Movie Review: Hancock

Published July 2, 2008

poster-hancock Wait a minute. Did family-friendly, man for all seasons and genres Will Smith just say he was going to put his foot up some old lady’s ass? Hey, I’m already liking this movie.

My affection for “Hancock,” however, was pretty short-lived. Smith is at his scrubbiest in this action flick about a homeless man with super natural powers and a nasty disposition. For all the good that he does, Hancock is loathed by those who know him and those who don’t.

Set in Los Angeles, “Hancock” is all about the chuckles in the beginning with Smith delivering a slew of profanity-laced one-liners. But even a charismatic two-time Oscar nominee like Smith and a top-notch director like Peter Berg, can’t rise above the mediocre material they’ve been given to work with.

The film really starts to get a little whack when Smith hooks up with a PR dude named Ray Embry (Jason Bateman ) who thinks he can transform Hancock into a likable commodity. Ray figures if he cleans him up, dresses him in some tight super hero outfit, works on his attitude and makes him turn himself into the police for various crimes that he’s committed, that people will respond positively to Hancock.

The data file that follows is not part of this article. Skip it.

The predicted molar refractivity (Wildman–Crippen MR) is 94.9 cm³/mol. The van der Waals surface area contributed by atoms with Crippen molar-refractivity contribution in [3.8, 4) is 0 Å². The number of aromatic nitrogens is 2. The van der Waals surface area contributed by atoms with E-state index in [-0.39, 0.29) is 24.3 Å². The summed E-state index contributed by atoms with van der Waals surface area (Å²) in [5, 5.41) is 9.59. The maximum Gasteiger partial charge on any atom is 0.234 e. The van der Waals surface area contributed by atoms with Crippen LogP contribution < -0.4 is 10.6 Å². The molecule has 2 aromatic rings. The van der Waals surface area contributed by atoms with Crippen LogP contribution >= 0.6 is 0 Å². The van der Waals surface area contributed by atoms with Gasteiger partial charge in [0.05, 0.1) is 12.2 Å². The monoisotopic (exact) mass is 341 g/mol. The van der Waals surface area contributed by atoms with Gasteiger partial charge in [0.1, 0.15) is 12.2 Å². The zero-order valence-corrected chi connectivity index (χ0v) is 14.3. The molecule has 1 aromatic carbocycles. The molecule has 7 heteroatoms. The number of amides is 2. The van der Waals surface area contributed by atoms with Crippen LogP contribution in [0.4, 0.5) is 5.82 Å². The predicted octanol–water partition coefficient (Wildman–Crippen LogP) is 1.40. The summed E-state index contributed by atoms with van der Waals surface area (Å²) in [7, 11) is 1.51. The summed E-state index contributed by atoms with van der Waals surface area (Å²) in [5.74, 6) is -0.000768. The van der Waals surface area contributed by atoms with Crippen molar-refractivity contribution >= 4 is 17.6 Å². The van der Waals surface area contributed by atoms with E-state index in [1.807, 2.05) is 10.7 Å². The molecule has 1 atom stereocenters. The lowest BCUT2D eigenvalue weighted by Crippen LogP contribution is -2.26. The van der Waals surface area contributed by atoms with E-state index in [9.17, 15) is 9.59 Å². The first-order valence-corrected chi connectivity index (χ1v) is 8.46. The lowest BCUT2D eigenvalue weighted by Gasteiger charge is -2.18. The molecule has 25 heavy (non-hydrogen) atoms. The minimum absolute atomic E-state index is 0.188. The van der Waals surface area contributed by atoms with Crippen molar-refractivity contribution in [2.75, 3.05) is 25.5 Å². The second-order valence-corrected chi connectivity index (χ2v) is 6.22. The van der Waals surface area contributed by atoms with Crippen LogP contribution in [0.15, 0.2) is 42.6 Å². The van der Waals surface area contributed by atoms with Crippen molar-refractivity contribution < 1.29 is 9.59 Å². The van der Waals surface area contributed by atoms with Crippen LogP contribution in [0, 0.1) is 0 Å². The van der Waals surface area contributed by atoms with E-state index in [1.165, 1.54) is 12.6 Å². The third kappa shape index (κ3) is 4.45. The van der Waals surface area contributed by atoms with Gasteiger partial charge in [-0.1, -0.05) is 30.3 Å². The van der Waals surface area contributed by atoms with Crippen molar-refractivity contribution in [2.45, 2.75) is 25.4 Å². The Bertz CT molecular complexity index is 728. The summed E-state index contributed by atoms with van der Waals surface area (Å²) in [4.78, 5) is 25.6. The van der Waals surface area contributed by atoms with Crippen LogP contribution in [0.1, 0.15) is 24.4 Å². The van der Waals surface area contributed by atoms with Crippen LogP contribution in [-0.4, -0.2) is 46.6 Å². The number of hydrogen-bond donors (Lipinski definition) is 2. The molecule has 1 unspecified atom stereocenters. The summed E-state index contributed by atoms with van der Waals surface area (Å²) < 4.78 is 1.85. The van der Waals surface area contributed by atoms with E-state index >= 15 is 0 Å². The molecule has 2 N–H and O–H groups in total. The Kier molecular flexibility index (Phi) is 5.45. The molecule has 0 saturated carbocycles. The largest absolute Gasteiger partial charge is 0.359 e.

Ray discusses his vision with his new mentee over spaghetti and meatballs at his home in the San Fernando Valley. While Ray’s son takes an immediate liking to his dad’s new pal, his wife Mary (Charlize Theron) isn’t feeling him at all—especially after Hancock tells her son how to handle bullies on the playground.

Talk about the big chill. Mary is so icy that it doesn’t take a Ph.D to figure out that something is terribly amiss. Could this be another case of jungle fever? Or was Mary a hooker in a previous lifetime?

Later in the film we find out why Mary has issues with Hancock. But by that time, you don’t really care any more. And if you did care, you might not even understand what’s really going on because the plot starts to get very confusing and convoluted.

Casting Smith was a brilliant move as his hits far outweigh his bombs. That said, it’s probably time for him to stop saving the world—particularly on the Fourth of July weekend.

In many ways “Hancock” is “I Am Legend” set in L.A. as opposed to New York City.

Pretty soon Smith is going to run out of people to save.

Written by Clay Cane

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